Fang Stabilizer Review

The High Speed Shooting Stabilizer Fang is a neat product that we first reported on some months ago. We got our hands on one to test it in person. The device was pioneered by a fellow named James Renteria, a former Marine himself (aren’t we everywhere?), who developed the concept using 3D printers at home in Florida. Currently, his website offers the Fang in addition to the HABU cheek rest/charging handle.

The intent for the device is to act as a rest against an edge, in addition to being a forward stop as well. Although it can be used for shooting offhand, with only one hand on the rifle, it is better used as a general purpose stop to brace the rifle. Current designs are 3D printed and can be attached to a Picatinny rail using a screw and nut system. The company is expanding into an updated design that uses aluminum as the construction material as opposed to a polymer, in addition to adding a number of notches on it to aid in a better hand grip.

The stabilizing portion of the device relies on four legs that jut out at the 12 o’clock position. These can be used all at once or just portions of them can be used depending on the surface that the rifle is braced against. Fang can be installed on any portion of a Picatinny rail, or rail segments can be used to position it at any angle that a shooter wants. The screw anchoring the device to the rail is very secure and I can’t think of a reason why it would fail unless large amounts of excessive force were applied. However, the indentation that the nut and screw is placed in, isn’t snug enough to keep the nut in place when the screw is removed. Care must be taken to ensure it doesn’t fall out during installation or disassembly.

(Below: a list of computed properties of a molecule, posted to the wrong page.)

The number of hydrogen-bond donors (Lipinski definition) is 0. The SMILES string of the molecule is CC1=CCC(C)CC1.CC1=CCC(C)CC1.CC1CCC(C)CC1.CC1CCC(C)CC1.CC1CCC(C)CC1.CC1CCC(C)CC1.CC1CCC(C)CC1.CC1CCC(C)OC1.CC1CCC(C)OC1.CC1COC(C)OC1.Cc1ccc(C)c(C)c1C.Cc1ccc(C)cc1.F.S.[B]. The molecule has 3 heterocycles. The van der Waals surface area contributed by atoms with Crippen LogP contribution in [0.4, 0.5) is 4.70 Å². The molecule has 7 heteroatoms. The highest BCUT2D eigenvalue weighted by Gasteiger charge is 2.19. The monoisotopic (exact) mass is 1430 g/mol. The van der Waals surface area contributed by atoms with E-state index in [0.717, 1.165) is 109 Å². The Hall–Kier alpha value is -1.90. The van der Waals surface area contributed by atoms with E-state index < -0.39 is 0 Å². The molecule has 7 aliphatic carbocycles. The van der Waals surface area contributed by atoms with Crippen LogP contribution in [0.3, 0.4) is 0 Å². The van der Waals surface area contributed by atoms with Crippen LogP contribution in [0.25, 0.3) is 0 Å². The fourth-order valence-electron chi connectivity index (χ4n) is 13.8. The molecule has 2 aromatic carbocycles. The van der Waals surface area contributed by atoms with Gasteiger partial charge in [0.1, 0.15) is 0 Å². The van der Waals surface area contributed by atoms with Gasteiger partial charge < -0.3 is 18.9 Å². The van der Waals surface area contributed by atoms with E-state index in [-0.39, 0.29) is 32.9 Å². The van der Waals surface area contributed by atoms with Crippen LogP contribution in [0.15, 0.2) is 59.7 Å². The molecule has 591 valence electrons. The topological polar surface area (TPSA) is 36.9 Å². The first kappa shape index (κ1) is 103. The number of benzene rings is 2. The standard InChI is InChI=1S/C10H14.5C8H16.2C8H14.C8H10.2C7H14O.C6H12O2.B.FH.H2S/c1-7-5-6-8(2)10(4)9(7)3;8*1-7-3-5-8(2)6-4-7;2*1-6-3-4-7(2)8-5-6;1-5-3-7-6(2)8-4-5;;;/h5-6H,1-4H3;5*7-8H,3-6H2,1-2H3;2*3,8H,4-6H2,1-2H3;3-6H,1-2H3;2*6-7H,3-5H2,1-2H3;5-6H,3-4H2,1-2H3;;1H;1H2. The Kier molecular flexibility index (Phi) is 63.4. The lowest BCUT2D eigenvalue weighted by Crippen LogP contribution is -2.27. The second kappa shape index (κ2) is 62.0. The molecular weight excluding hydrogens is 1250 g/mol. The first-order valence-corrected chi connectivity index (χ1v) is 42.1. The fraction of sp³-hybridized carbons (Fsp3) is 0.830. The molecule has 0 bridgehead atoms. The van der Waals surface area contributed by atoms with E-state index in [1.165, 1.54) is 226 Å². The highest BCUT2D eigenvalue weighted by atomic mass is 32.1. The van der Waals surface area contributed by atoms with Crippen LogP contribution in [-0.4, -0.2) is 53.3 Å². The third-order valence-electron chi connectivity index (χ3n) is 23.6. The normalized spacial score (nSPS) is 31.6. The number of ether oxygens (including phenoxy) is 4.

But does the Fang work? The general answer is yes, it does work very well. Both as a device to stabilize the firearm, also as a device to act as a forward hand stop with the rounded back portion. The difference is in how it is employed. My biggest quip with it is that if a shooter is stabilizing the rifle against a non-mobile surface, uses a single hand on the pistol grip, and fires it, the device has a tendency, with the force of recoil, to make the rifle ‘jump’ right back off of its position. I’ve demonstrated that in this video, firing a single round-

I’m not sure any stabilization device from any product could be made to alleviate this issue from the recoil. But using the Fang as a hand stop, and as a stabilizing support, turned out to be very useful indeed. In this video I’m actually just using a simple metal stake that has been driven into the ground to deliver extremely accurate results on target. Essentially anything that is vertical and can be braced against, can be used with the Fang-